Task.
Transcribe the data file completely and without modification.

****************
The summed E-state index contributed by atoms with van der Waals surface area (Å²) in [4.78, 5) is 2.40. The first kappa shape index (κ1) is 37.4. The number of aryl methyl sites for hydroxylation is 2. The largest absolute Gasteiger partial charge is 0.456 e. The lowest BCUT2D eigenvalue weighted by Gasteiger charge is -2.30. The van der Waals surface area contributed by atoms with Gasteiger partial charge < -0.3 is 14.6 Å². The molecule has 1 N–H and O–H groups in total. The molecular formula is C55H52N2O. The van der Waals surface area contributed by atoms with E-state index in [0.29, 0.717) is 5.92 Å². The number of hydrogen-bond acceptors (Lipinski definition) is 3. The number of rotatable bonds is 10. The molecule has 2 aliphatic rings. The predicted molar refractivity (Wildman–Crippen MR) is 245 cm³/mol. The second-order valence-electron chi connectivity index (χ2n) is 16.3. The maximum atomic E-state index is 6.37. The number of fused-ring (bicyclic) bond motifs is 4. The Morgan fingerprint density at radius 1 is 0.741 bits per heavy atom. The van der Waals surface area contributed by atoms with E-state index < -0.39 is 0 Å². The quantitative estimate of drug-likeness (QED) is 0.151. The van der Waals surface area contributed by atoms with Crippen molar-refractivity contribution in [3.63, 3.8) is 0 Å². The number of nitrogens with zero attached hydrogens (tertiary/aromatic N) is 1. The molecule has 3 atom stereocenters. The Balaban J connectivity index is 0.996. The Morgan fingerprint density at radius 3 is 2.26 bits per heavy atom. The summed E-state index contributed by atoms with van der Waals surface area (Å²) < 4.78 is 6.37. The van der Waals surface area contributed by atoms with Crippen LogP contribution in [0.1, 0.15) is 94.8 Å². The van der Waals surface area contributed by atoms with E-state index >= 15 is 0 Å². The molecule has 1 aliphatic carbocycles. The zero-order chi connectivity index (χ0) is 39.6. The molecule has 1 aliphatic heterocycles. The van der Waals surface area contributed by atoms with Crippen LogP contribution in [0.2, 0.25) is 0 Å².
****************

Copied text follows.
The summed E-state index contributed by atoms with van der Waals surface area (Å²) in [4.78, 5) is 2.40. The first kappa shape index (κ1) is 37.4. The number of aryl methyl sites for hydroxylation is 2. The largest absolute Gasteiger partial charge is 0.456 e. The lowest BCUT2D eigenvalue weighted by Gasteiger charge is -2.30. The van der Waals surface area contributed by atoms with Gasteiger partial charge < -0.3 is 14.6 Å². The molecule has 1 N–H and O–H groups in total. The molecular formula is C55H52N2O. The van der Waals surface area contributed by atoms with E-state index in [0.29, 0.717) is 5.92 Å². The number of hydrogen-bond acceptors (Lipinski definition) is 3. The number of rotatable bonds is 10. The molecule has 2 aliphatic rings. The predicted molar refractivity (Wildman–Crippen MR) is 245 cm³/mol. The second-order valence-electron chi connectivity index (χ2n) is 16.3. The maximum atomic E-state index is 6.37. The number of fused-ring (bicyclic) bond motifs is 4. The Morgan fingerprint density at radius 1 is 0.741 bits per heavy atom. The van der Waals surface area contributed by atoms with E-state index < -0.39 is 0 Å². The quantitative estimate of drug-likeness (QED) is 0.151. The van der Waals surface area contributed by atoms with Crippen molar-refractivity contribution in [3.63, 3.8) is 0 Å². The number of nitrogens with zero attached hydrogens (tertiary/aromatic N) is 1. The molecule has 3 atom stereocenters. The Balaban J connectivity index is 0.996. The Morgan fingerprint density at radius 3 is 2.26 bits per heavy atom. The summed E-state index contributed by atoms with van der Waals surface area (Å²) < 4.78 is 6.37. The van der Waals surface area contributed by atoms with Crippen LogP contribution in [0.1, 0.15) is 94.8 Å². The van der Waals surface area contributed by atoms with E-state index >= 15 is 0 Å². The molecule has 1 aliphatic carbocycles. The zero-order chi connectivity index (χ0) is 39.6. The molecule has 1 aliphatic heterocycles. The van der Waals surface area contributed by atoms with Crippen LogP contribution in [0.2, 0.25) is 0 Å².